Has The Future Arrived?
When we first looked at the robot for use in our surgical practice, we were intrigued, amused and concerned. Performing robotic surgery is fun but is it safe? Is it as good at curing disease as the now “traditional” laparoscopic operative technique? How does robotic surgery stack up against laparoscopic surgery? With many cases under our collective belts, we compare robotic surgery with laparoscopic surgery and make 10 important observations.
- Robotic surgery has a safety profile that is equal to traditional laparoscopic or open procedures, when performed by skilled, experienced surgeons. As always, first do no harm still rules the day.
- Robotic surgery seems to yield equivalent cure results for malignant diseases when compared to open or laparoscopic surgery.
- Robotic surgery may begin to supplant laparoscopic surgery as the technique of choice for our practice because our patients have much less postoperative pain and a faster recovery time when compared with patients undergoing traditional procedures. Patients return home quicker.
- The incisions of robotic surgery are smaller than those of laparoscopic surgery, and much smaller than those of open surgery.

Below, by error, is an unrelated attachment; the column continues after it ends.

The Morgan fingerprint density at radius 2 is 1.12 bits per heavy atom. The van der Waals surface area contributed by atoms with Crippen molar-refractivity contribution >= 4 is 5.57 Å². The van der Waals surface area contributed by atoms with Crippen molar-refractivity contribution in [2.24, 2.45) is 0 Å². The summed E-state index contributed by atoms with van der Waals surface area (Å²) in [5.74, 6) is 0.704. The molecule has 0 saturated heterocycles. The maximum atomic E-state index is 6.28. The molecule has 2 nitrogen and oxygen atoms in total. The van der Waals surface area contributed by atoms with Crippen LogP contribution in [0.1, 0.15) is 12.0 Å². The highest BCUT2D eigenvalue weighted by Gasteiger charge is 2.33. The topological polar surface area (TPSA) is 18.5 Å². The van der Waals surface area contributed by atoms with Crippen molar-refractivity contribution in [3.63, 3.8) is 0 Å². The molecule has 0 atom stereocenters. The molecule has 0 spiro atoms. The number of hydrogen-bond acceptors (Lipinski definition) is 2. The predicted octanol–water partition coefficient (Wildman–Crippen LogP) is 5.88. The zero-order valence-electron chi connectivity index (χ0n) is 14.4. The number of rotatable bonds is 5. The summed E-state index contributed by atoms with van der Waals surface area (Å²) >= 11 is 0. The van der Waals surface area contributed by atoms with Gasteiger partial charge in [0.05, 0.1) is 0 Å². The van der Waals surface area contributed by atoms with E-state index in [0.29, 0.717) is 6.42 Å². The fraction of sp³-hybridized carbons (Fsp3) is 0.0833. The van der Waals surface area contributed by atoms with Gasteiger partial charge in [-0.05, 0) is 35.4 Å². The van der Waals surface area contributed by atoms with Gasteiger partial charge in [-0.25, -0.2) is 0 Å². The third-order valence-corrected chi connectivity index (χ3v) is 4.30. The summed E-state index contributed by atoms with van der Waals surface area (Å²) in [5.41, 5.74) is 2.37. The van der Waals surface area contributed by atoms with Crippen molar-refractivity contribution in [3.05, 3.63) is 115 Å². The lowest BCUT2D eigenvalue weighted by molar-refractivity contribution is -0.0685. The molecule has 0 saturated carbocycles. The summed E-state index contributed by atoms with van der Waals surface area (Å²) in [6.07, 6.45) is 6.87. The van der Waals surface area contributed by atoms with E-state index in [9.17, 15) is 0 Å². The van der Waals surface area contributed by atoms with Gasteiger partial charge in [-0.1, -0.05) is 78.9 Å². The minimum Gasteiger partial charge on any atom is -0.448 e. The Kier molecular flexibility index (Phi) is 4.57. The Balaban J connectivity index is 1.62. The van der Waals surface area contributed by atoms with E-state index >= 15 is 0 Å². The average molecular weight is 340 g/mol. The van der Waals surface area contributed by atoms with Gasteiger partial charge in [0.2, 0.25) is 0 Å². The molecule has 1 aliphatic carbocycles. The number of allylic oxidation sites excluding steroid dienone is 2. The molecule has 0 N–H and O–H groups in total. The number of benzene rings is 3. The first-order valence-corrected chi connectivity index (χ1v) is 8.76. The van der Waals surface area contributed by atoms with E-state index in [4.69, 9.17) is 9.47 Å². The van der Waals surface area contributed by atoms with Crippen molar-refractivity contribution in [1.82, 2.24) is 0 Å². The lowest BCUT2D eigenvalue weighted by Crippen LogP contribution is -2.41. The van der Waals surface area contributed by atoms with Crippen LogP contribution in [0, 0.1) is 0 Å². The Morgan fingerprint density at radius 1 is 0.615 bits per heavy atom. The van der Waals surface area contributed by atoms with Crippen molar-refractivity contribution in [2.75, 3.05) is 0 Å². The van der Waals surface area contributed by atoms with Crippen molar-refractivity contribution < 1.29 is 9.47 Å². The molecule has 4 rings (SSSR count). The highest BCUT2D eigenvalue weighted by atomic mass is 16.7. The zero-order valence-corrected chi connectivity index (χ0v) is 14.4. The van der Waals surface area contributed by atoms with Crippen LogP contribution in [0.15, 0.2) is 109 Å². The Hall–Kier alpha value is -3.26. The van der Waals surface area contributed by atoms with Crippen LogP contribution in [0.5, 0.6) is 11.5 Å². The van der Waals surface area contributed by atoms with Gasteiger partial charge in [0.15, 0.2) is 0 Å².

- The promoted advantage of greater visibility using robotic technology is an operating room advance, especially when used in colorectal surgery.
- Robotic surgery, while more expensive than laparoscopic surgery, is quickly becoming cost effective as newer technologies and economies of scale take effect.
- Robotic surgery has a steep learning curve and surgeons new to the technique should be monitored in their early stages of use.
- Robotic surgery is fun to perform and is ergonomically satisfying for the surgeon.
- We are now using the robot to perform colon and rectal resections (for both benign and malignant diseases), cholecystectomies, hernia repairs, splenectomies, and other procedures. The superior visibility enhances and augments our technical abilities. Using our robotic arms and hands, we are now operating in all areas of the abdomen and pelvis.
- The instrumentation and our experience have enabled us to use robotic technology in previously unimagined ways. Robotic surgery was a challenging technology to learn. But, as our experience has grown, so too have our abilities.
Does robotic surgery have the potential to become the procedure of choice?
Yes, we believe that robotic tools and techniques, combined with the skills of the surgeon, will enhance our operative strategies and abilities in many clinical situations.
It appears the future has arrived and the surgical robot is here to stay.
Los Angeles Colon and Rectal Surgical Associates